Vertigo may be described as a sensation of spinning, whirling or moving that occurs when a person’s balance is disturbed – it is a perception that you or your surroundings are moving. It is a symptom and not disease. Vertigo is often associated with dizziness, faintness, lightheadedness, unsteadiness and disorientation. If you feel that as though you are moving, it is referred to as subjective vertigo while if your surroundings are moving, it is referred to as objective vertigo. Episodes of vertigo are usually not harmless, but if symptoms persist, consult your health practitioner immediately.
Symptoms may be constant or episodic and occur from minutes to hours and sometimes persisting for weeks or months.
Common symptoms and signs include:
Sensation of motion or disorientation
Involuntary eye movements
In addition, symptoms such as a ringing sensation in the ears, hearing loss, weakness, difficulty walking and speaking, visual disturbances or decreased level of consciousness.
What Causes Vertigo?
Vertigo may be caused by the following conditions and these include:
Benign paroxysmal positional vertigo or BPPV occurs as a result of damage caused to the inner ear. It is the most common cause of vertigo and may be accompanied by hearing loss, facial muscle weakness or decreased cognitive function
Meniere’s disease which is characterized by ringing in the ears, episodes of vertigo and hearing loss
Cerebellar hemorrhages which is bleeding to the back of the brain and may be accompanied by vertigo, difficulty walking, headaches and vision impairment
Acoustic neuroma which is a type of a tumor that causes vertigo and symptoms of hearing loss and one-sided ringing in the ear
Inflammation or infection of the ear (ear infection)
Head and neck injury or trauma
The diagnosis of vertigo is based on the symptoms, a physical examination and a review of the medical history. Certain tests such as blood tests, CT scan, or electrocardiogram (ECG) may be ordered to confirm the diagnosis of vertigo.
Help for Vertigo
Treatment of vertigo depends on the cause and severity of attacks. A very common form of treatment is known as vestibular rehabilitation exercises which involve lying down on a table on one side until the vertigo subsides and then switching to the other side until vertigo disappears completely. Medications such as Benadryl or Valium may either be taken orally, with a skin patch or given through an IV. If vertigo is caused as a result of a bacterial infection of the middle ear, antibiotics may be administered. More severe episodes of vertigo may also require surgery.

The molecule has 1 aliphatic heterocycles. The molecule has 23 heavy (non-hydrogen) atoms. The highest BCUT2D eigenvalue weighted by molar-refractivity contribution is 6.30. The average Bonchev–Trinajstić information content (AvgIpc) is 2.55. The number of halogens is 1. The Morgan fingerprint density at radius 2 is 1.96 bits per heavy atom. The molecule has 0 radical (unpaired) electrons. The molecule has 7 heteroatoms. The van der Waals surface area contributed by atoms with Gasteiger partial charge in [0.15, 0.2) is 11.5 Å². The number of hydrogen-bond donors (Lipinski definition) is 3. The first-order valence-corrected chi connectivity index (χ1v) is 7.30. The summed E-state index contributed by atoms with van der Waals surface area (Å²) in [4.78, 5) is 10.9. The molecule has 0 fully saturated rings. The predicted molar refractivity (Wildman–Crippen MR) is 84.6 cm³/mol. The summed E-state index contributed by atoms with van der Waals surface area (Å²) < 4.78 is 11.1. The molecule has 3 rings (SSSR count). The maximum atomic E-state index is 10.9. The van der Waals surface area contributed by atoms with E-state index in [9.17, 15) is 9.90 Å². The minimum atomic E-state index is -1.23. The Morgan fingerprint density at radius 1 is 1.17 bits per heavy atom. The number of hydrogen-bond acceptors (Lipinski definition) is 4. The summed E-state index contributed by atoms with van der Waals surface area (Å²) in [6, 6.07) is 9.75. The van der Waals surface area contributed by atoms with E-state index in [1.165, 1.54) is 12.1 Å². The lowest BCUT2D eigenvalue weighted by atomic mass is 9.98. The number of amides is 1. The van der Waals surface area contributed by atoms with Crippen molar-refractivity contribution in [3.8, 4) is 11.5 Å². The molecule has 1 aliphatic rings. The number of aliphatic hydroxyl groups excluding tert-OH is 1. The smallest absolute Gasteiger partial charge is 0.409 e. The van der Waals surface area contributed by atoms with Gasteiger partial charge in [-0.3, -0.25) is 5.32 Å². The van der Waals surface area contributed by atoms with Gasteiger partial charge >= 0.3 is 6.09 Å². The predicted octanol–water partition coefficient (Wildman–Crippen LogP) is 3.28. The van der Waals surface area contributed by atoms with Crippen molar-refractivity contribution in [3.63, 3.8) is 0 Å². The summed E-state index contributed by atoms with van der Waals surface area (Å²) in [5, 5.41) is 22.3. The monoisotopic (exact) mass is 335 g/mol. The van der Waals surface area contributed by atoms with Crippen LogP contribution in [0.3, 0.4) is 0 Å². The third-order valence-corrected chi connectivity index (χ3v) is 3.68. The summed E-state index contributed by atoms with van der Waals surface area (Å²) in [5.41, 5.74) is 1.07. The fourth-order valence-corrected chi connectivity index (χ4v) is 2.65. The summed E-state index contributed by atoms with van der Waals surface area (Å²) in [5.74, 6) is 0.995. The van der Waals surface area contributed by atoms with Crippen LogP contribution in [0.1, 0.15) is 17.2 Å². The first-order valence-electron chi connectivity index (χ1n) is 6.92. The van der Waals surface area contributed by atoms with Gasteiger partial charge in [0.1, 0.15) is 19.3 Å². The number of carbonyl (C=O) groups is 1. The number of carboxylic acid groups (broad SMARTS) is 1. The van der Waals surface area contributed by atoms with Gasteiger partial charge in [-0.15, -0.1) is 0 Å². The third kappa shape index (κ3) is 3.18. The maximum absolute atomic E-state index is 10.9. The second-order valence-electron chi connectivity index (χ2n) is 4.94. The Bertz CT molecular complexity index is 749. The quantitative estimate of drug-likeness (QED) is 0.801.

Natural remedies can also provide symptomatic relief of dizziness and nausea associated with vertigo and improves inner ear balance. Herbal remedies containing homeopathic ingredients may be taken at the first sign of symptoms and are safe to use for people of all ages.
Homeopathic ingredients such as Cocculus indicus, Lobelia inflata and Gelsemium have proven to highly effective in relieving the symptoms of dizziness, weakness, fainting, fatigue, headaches and emotional upsets. In addition, Bryonia alba may be beneficial for headaches, and for individuals who perspire where the slightest movement may be disturbing.
Tips to prevent vertigoThere are some helpful strategies that can be taken to prevent and cope with the symptoms of vertigo and these include:
Limit salt from your diet as this may help to minimize the amount of build up in the ear
Exercise regularly to stay active and avoid stress
Stop smoking as it constricts the blood flow to the inner ear
Control high blood pressure and high cholesterol
Make your home safe to prevent unnecessary falls – ensure that your home is free of clutter, well lit, install grab bars and use non-skid mats in the bathroom
Avoid driving or operating heavy machinery if you have frequent attacks of vertigo
Manage and control stress and anxiety by practicing relaxation techniques such as deep breathing exercises, yoga or meditation
Practice eye exercises by looking from near to far, up and down or side to side
Prevent injuries from falls by using a cane or walking frame to control your balance
Wear shoes with low heels, non-slip soles and always see that they are tied.